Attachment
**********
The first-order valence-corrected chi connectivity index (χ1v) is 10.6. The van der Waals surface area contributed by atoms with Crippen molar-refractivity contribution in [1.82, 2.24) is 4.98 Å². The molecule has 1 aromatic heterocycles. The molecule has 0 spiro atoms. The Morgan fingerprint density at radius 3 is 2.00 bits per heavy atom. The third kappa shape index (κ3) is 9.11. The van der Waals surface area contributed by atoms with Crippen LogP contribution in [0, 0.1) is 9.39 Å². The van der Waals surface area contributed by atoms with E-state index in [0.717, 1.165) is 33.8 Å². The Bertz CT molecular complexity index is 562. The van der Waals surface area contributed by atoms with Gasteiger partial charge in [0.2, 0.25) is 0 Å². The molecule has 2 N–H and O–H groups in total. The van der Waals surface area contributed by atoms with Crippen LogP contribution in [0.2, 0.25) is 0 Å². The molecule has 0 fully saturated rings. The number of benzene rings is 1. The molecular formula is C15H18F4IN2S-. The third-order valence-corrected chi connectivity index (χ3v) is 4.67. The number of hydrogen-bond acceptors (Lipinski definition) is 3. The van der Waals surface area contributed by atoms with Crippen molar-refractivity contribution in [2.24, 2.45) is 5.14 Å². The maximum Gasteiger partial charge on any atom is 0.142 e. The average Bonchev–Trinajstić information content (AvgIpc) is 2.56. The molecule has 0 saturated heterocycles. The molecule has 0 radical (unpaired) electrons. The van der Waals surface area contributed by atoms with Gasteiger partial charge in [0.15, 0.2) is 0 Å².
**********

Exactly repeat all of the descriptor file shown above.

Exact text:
The first-order valence-corrected chi connectivity index (χ1v) is 10.6. The van der Waals surface area contributed by atoms with Crippen molar-refractivity contribution in [1.82, 2.24) is 4.98 Å². The molecule has 1 aromatic heterocycles. The molecule has 0 spiro atoms. The Morgan fingerprint density at radius 3 is 2.00 bits per heavy atom. The third kappa shape index (κ3) is 9.11. The van der Waals surface area contributed by atoms with Crippen LogP contribution in [0, 0.1) is 9.39 Å². The van der Waals surface area contributed by atoms with E-state index in [0.717, 1.165) is 33.8 Å². The Bertz CT molecular complexity index is 562. The van der Waals surface area contributed by atoms with Gasteiger partial charge in [0.2, 0.25) is 0 Å². The molecule has 2 N–H and O–H groups in total. The van der Waals surface area contributed by atoms with Crippen LogP contribution in [0.2, 0.25) is 0 Å². The molecule has 0 fully saturated rings. The number of benzene rings is 1. The molecular formula is C15H18F4IN2S-. The third-order valence-corrected chi connectivity index (χ3v) is 4.67. The number of hydrogen-bond acceptors (Lipinski definition) is 3. The van der Waals surface area contributed by atoms with Crippen molar-refractivity contribution in [2.24, 2.45) is 5.14 Å². The maximum Gasteiger partial charge on any atom is 0.142 e. The average Bonchev–Trinajstić information content (AvgIpc) is 2.56. The molecule has 0 saturated heterocycles. The molecule has 0 radical (unpaired) electrons. The van der Waals surface area contributed by atoms with Gasteiger partial charge in [0.15, 0.2) is 0 Å².